The report said that although “experts ultimately could identify the likely cause of death for most cases”, the investigation was unable to identify a common factor linking all of the deaths, a causative agent, or how those tourists who died in Chiang Mai might have been exposed to it.
Pesticide link in Chiang Mai tourist deaths
Regarding the deaths of Soraya Pandola and Sarah Carter, the investigation found ingestion of pesticides may have been to blame, though no traces of organophosphate (OP), organochlorine, or carbamate pesticides, such as chlorpyrifos, were found in the clinical specimens and blood test.
In the death of Ms Pandola, who did not stay at the Downtown Inn, the investigation found she died from myocardial injury (damage to the heart muscle), with the suspected agent that caused her death most likely to be chemical or biotoxin in nature.
“It is probable that it might have been a rodenticide. However, the exact agent could not be identified because the quantity of sample from the case was insufficient.”
While Ms Pandola and her companion may have become ill from the same causative agent, the report concludes that there is nothing to link the death of Ms Pandola to any of the other Chiang Mai tourist deaths.
In the death of the unnamed French woman, who also did not stay at the Downtown Inn and whose illness is said to have manifested before arriving in Chiang Mai, the cause of death was attributed to acute severe myocarditis due to a viral infection, rather than exposure to a poison, with laboratory tests in¬†Thailand and at the US-CDC finding “symptoms and inflammatory cells throughout her heart”.
In the deaths of Thai tour guide Waraporn Pungmahisiranon and Ms Carter, whose deaths occurred within three days of each other, the investigation found the likely cause of the illnesses and deaths of the two women, along with two other New Zealand tourists who got ill at the same time, is the same given the timing and the proximity of their rooms.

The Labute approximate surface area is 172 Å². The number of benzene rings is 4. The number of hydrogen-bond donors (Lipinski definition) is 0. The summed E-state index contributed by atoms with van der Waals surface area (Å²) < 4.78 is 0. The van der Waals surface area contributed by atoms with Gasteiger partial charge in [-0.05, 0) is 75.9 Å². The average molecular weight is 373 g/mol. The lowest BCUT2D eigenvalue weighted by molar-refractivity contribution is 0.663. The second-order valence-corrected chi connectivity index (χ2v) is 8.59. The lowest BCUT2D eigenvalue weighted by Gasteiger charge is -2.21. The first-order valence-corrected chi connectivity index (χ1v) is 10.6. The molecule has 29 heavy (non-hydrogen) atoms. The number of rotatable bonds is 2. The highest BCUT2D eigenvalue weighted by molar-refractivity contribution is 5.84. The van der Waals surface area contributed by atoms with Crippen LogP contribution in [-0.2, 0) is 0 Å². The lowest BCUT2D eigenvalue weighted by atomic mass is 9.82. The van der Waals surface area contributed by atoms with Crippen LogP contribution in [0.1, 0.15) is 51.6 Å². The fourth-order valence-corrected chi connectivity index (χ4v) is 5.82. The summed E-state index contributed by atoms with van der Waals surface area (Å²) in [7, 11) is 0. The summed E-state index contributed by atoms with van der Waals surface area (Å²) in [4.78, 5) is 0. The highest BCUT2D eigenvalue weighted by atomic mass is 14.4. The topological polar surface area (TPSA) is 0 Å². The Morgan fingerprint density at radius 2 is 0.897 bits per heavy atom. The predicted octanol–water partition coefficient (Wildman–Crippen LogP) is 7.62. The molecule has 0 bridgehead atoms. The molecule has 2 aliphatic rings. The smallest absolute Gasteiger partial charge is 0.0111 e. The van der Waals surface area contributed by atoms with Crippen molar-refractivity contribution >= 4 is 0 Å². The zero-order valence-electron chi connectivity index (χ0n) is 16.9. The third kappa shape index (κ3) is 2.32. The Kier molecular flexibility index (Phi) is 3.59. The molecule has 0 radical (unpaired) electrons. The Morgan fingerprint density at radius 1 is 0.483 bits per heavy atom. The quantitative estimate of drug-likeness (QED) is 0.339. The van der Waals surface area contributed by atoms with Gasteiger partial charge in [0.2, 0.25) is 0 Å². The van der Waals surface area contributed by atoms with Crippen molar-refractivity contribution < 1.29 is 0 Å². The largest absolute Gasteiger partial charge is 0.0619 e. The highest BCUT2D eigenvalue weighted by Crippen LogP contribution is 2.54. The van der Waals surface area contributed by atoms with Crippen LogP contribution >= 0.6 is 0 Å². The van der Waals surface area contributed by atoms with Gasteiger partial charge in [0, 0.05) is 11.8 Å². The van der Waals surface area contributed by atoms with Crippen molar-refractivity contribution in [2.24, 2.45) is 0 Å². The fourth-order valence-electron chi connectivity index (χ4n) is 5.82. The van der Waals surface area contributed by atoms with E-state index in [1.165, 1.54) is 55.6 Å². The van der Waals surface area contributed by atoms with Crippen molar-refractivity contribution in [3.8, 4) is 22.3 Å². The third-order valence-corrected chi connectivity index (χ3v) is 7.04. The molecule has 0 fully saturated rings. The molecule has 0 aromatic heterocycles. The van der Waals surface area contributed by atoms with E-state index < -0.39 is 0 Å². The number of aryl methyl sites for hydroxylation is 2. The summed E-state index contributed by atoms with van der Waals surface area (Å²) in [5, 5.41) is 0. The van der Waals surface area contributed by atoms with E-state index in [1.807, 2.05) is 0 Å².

Chlorpyrifos not found in Chiang Mai tourist death tests
Though Ms Waraporn’s symptoms prior to her death are unknown, the report states the symptoms exhibited by the three New Zealand tourists, “can be explained by exposure to some chemicals, such as those found in pesticides which contain aluminum or zinc phosphide”.
Investigations of the two rooms the New Zealanders and Ms. Waraporn stayed in found aluminium molecules on carpet samples, though the report notes that aluminum is an ingredient in paint and air-conditioning cleaning fluids and that aluminum molecules were also found in other rooms sampled throughout in the hotel. (Ed: Aluminium is also an ingredient in many antiperspirants and deodorant body sprays).
Addressing the 60 Minutes “theory” that chlorpyrifos was to blame for the Chiang Mai tourist deaths, the reports states, “insecticides in the organophosphate, organochlorine and carbamate group, such as chlorpyrifos, are also unlikely to be the cause, because they conflict with clinical specimens and blood tests”.
In their letter to 60 Minutes disputing the imputation that chlorpyrifos was to blame, New Zealand’s three top¬† toxicology experts said all “OPs cause depression of acetylcholinesterase and as the bonding of OPs to this enzyme is chemical, regeneration of levels in blood can only arise from replacement of blood cells and this usually takes up to six weeks, so the depression would have been found” (See: War of words over Chiang Mai tourist deaths report).
The report also said tests at the US-CDC and German laboratories on samples from the three New Zealanders returned negative results for chemicals such as sodium monofluoroacetate (compound 1080) and phosphine gas, a widely used, cost effective, fumigant that does not leave residue on the stored product and which contains aluminium.